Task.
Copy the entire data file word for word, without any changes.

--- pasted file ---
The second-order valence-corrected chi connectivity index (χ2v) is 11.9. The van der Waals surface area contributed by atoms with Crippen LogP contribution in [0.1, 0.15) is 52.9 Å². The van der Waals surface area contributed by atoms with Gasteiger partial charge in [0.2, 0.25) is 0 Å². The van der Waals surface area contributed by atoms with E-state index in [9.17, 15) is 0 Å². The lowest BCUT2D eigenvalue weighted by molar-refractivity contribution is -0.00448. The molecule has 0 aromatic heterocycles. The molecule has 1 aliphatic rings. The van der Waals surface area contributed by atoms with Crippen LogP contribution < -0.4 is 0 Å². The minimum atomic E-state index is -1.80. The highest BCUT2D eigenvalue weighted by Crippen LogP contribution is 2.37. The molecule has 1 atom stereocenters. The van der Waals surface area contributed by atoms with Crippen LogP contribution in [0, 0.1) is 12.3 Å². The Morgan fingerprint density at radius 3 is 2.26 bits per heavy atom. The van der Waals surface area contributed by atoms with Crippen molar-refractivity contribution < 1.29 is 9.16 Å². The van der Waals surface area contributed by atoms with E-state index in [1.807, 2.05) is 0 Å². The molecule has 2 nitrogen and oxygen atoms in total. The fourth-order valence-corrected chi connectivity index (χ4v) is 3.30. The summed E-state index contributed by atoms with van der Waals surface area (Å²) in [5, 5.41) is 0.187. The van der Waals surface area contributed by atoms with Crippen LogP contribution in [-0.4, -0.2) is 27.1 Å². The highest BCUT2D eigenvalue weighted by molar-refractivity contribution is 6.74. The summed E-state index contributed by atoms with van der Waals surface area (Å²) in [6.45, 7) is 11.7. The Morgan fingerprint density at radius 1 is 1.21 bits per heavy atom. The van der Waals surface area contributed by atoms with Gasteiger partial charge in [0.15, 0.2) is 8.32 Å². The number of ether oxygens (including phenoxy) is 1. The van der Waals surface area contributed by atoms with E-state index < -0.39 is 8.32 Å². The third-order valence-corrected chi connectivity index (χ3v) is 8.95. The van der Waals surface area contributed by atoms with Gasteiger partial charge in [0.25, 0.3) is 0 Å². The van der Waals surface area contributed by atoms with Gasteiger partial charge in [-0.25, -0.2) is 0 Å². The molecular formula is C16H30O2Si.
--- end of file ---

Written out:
The second-order valence-corrected chi connectivity index (χ2v) is 11.9. The van der Waals surface area contributed by atoms with Crippen LogP contribution in [0.1, 0.15) is 52.9 Å². The van der Waals surface area contributed by atoms with Gasteiger partial charge in [0.2, 0.25) is 0 Å². The van der Waals surface area contributed by atoms with E-state index in [9.17, 15) is 0 Å². The lowest BCUT2D eigenvalue weighted by molar-refractivity contribution is -0.00448. The molecule has 0 aromatic heterocycles. The molecule has 1 aliphatic rings. The van der Waals surface area contributed by atoms with Crippen LogP contribution < -0.4 is 0 Å². The minimum atomic E-state index is -1.80. The highest BCUT2D eigenvalue weighted by Crippen LogP contribution is 2.37. The molecule has 1 atom stereocenters. The van der Waals surface area contributed by atoms with Crippen LogP contribution in [0, 0.1) is 12.3 Å². The Morgan fingerprint density at radius 3 is 2.26 bits per heavy atom. The van der Waals surface area contributed by atoms with Crippen molar-refractivity contribution < 1.29 is 9.16 Å². The van der Waals surface area contributed by atoms with E-state index in [1.807, 2.05) is 0 Å². The molecule has 2 nitrogen and oxygen atoms in total. The fourth-order valence-corrected chi connectivity index (χ4v) is 3.30. The summed E-state index contributed by atoms with van der Waals surface area (Å²) in [5, 5.41) is 0.187. The van der Waals surface area contributed by atoms with Crippen LogP contribution in [-0.4, -0.2) is 27.1 Å². The highest BCUT2D eigenvalue weighted by molar-refractivity contribution is 6.74. The summed E-state index contributed by atoms with van der Waals surface area (Å²) in [6.45, 7) is 11.7. The Morgan fingerprint density at radius 1 is 1.21 bits per heavy atom. The van der Waals surface area contributed by atoms with Gasteiger partial charge in [0.15, 0.2) is 8.32 Å². The number of ether oxygens (including phenoxy) is 1. The van der Waals surface area contributed by atoms with E-state index < -0.39 is 8.32 Å². The third-order valence-corrected chi connectivity index (χ3v) is 8.95. The van der Waals surface area contributed by atoms with Gasteiger partial charge in [0.25, 0.3) is 0 Å². The van der Waals surface area contributed by atoms with Gasteiger partial charge in [-0.25, -0.2) is 0 Å². The molecular formula is C16H30O2Si.